Hall ends stimulus-talk tour in Stony Point

February 2, 2008

STONY POINT – Rep. John Hall yesterday answered questions from constituents and offered them a laundry list of federal spending programs geared to jump-start the economy in the Lower Hudson Valley, New York and the country.

Hall, a Democrat from Dover Plains whose district includes Stony Point, spent more than an hour talking and listening with about 30 people at Town Hall.

Stony Point marked the third – and final – leg of his “Congress on Your Corner” tour yesterday.

The second-term congressman also spent time in North Salem and Peekskill, boasting with a smile that Stony Point was the first place he arrived on time.

Hall spoke about the Obama administration’s plans to spend billions of dollars to create jobs.

He spoke about money going to infrastructure projects, including bridges and roads; weatherization and environmental programs; wastewater treatment; and Medicaid funding. He said the hope was to stabilize state and local taxes while putting people to work.

Hall also came down hard on financial institutions that he said spent recovery money on jets and bonuses, rather than giving out loans as planned. He said the Obama administration and Congress have intensified the oversight of how the money is spent.

The stimulus package estimates are 400,000 more jobs for New York, alone, he said.

Many of the residents were pleased to hear the information and meet with Hall. After the question-and-answer session, the congressman and his staff spoke privately with constituents, offering help on particular concerns.

“It was informative,” John Contento, 50, of Stony Point said. “People get a chance to voice their concerns and their needs. It was a good back and forth.”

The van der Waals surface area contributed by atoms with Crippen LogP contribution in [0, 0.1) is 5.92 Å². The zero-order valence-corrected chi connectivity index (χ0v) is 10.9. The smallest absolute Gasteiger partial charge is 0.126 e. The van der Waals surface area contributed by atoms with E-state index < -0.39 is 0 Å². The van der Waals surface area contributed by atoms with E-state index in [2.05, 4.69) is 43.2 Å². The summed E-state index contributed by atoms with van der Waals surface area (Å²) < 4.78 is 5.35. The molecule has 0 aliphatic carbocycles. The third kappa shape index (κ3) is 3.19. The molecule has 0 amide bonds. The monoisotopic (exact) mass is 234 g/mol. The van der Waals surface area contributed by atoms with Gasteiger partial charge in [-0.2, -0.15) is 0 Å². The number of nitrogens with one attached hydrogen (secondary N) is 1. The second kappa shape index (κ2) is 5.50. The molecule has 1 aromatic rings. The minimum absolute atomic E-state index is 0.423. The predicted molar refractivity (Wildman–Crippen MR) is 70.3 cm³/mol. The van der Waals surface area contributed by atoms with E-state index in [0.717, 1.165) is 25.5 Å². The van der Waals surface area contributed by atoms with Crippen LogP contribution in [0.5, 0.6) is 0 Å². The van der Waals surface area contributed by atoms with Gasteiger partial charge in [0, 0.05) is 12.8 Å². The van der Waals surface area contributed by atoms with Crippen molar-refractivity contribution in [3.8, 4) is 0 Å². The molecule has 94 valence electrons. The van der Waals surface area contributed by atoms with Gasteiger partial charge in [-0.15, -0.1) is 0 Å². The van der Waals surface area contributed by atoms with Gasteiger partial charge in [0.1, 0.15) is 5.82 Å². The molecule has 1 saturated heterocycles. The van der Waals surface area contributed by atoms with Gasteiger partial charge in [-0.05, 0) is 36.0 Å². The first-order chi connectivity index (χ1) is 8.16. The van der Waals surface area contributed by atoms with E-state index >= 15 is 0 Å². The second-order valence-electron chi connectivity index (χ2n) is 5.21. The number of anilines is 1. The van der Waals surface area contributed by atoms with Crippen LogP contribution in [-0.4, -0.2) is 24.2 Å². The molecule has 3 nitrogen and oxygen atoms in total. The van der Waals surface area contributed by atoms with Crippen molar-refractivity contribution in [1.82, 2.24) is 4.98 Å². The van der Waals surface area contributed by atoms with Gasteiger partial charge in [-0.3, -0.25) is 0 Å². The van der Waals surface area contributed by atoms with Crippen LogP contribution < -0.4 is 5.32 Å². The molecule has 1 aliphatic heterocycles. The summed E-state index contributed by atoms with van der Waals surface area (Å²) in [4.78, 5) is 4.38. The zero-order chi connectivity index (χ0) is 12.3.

Contento wanted to speak with Hall about financial issues, including more regulation. He said he normally wasn’t in favor of regulation of business.

James Brophy, 37, of Stony Point was happy to hear about government spending on weatherization and environmental programs. He hoped those would create jobs.

“I was especially excited to hear about programs that would put people back to work,” Brophy said.

Brophy, a mechanic, said Hall still had the glow of a newcomer to Congress and he hoped Hall’s independence and enthusiasm would last.

“He’s not tainted,” Brophy said. “I like the fact money will be dispersed equally, not based on district seniority.”

Erica Nagel, 27, who lives in Harriman State Park, works in the arts field.

She liked Hall’s description of the arts as a means to provide jobs and increase tourism, bringing more money into local communities.
Hall also laid out the government’s short-term plans to help people with immediate needs, such as managing their mortgages.

He said long-term plans go with providing more money for college expenses and research and development.

Providing education and research, Hall said, could set up the United States to compete in the future with other nations, including China, the European Union and India.